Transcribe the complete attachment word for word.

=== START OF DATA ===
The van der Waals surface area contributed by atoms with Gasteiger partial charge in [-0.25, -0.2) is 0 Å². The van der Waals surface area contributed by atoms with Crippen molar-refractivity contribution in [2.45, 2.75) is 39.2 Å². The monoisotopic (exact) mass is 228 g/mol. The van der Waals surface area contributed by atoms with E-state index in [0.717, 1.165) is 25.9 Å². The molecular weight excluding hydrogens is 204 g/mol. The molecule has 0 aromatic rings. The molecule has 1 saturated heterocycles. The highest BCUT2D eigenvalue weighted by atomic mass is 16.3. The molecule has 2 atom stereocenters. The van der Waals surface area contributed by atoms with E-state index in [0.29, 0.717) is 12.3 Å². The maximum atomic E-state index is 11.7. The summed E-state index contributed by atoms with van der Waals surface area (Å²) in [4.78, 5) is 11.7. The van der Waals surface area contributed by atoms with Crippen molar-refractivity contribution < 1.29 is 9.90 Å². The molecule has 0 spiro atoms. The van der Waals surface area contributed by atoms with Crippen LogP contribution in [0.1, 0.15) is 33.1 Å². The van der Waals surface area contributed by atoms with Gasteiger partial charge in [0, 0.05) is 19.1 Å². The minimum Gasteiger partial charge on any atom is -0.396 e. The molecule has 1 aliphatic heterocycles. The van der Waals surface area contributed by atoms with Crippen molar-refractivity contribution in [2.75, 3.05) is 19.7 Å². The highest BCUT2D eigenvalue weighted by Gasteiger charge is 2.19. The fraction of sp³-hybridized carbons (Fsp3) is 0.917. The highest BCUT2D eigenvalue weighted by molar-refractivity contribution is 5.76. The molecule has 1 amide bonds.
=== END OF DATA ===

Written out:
The van der Waals surface area contributed by atoms with Gasteiger partial charge in [-0.25, -0.2) is 0 Å². The van der Waals surface area contributed by atoms with Crippen molar-refractivity contribution in [2.45, 2.75) is 39.2 Å². The monoisotopic (exact) mass is 228 g/mol. The van der Waals surface area contributed by atoms with E-state index in [0.717, 1.165) is 25.9 Å². The molecular weight excluding hydrogens is 204 g/mol. The molecule has 0 aromatic rings. The molecule has 1 saturated heterocycles. The highest BCUT2D eigenvalue weighted by atomic mass is 16.3. The molecule has 2 atom stereocenters. The van der Waals surface area contributed by atoms with E-state index in [0.29, 0.717) is 12.3 Å². The maximum atomic E-state index is 11.7. The summed E-state index contributed by atoms with van der Waals surface area (Å²) in [4.78, 5) is 11.7. The van der Waals surface area contributed by atoms with Crippen molar-refractivity contribution < 1.29 is 9.90 Å². The molecule has 0 spiro atoms. The van der Waals surface area contributed by atoms with Crippen LogP contribution in [0.1, 0.15) is 33.1 Å². The van der Waals surface area contributed by atoms with Gasteiger partial charge in [0, 0.05) is 19.1 Å². The minimum Gasteiger partial charge on any atom is -0.396 e. The molecule has 1 aliphatic heterocycles. The van der Waals surface area contributed by atoms with Crippen molar-refractivity contribution in [2.75, 3.05) is 19.7 Å². The highest BCUT2D eigenvalue weighted by Gasteiger charge is 2.19. The fraction of sp³-hybridized carbons (Fsp3) is 0.917. The highest BCUT2D eigenvalue weighted by molar-refractivity contribution is 5.76. The molecule has 1 amide bonds.